Ashbury College - Ashburian Yearbook (Ottawa, Ontario Canada)

 - Class of 1956

Page 1 of 168

 

Ashbury College - Ashburian Yearbook (Ottawa, Ontario Canada) online yearbook collection, 1956 Edition, Cover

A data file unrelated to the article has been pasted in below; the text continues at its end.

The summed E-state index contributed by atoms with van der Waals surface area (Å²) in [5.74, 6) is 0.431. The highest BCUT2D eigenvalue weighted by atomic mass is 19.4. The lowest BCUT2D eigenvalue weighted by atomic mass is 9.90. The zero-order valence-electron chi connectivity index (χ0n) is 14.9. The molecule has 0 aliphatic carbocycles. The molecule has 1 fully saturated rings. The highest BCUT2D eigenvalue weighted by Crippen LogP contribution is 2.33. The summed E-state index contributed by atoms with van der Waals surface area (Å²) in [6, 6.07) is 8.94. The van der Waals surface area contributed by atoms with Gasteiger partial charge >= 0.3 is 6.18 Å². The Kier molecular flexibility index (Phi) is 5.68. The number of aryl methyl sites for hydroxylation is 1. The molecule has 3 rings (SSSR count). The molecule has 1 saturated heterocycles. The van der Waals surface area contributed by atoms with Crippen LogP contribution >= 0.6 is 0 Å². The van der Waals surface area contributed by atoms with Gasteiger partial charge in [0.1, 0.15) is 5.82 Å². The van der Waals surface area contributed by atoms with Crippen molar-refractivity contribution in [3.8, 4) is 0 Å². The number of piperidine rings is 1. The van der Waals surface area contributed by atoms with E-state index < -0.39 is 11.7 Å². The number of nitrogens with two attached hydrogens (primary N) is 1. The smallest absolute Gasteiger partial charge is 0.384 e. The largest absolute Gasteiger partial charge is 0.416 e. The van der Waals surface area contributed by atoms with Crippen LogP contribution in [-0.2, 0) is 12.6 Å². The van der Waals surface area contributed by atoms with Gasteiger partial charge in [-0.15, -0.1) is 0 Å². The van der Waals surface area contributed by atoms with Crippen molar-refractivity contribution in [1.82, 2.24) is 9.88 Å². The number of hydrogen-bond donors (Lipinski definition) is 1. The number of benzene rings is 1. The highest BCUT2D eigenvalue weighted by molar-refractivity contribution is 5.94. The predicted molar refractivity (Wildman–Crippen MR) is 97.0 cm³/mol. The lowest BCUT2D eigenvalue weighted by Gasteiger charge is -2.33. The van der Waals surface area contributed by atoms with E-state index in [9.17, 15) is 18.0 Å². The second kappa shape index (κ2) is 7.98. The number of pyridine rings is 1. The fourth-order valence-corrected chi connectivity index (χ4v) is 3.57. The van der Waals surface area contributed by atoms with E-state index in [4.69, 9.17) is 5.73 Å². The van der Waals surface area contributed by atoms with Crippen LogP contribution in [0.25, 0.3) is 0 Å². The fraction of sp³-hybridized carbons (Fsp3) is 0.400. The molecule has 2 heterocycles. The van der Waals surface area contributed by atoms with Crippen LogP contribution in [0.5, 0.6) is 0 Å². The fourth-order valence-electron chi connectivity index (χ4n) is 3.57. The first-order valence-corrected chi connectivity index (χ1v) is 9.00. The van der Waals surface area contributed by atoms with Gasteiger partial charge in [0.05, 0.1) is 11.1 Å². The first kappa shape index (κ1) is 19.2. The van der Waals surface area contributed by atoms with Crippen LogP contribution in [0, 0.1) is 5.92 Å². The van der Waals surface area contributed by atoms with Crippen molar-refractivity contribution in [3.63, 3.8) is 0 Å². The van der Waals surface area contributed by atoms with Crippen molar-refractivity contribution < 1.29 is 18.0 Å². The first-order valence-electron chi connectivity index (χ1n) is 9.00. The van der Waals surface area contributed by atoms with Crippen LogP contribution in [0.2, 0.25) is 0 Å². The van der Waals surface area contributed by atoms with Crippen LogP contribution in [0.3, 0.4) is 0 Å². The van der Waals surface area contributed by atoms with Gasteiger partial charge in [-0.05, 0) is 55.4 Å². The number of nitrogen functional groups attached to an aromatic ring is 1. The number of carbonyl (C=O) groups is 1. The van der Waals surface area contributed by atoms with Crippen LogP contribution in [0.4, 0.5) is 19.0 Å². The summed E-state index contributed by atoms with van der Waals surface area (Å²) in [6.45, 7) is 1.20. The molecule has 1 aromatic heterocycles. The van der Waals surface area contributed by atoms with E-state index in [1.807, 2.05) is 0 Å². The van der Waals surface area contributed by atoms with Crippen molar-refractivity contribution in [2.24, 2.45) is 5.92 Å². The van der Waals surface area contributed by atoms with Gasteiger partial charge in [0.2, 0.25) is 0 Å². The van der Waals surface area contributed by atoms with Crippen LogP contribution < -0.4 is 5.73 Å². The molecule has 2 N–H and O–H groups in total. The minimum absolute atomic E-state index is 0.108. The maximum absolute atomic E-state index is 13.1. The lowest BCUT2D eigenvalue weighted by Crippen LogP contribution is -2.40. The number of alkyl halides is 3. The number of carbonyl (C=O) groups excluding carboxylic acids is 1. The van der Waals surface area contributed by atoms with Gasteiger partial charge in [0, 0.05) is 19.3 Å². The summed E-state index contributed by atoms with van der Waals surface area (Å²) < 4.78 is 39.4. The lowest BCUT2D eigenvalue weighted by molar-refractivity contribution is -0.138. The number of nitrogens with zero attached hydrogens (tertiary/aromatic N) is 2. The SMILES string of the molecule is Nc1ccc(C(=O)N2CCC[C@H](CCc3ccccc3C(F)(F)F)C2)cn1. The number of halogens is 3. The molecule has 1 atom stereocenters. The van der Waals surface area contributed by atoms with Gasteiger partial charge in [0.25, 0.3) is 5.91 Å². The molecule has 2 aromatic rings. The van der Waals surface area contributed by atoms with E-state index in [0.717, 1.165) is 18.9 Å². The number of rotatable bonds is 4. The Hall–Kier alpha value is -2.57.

Cover



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Text from Pages 1 - 168 of the 1956 volume: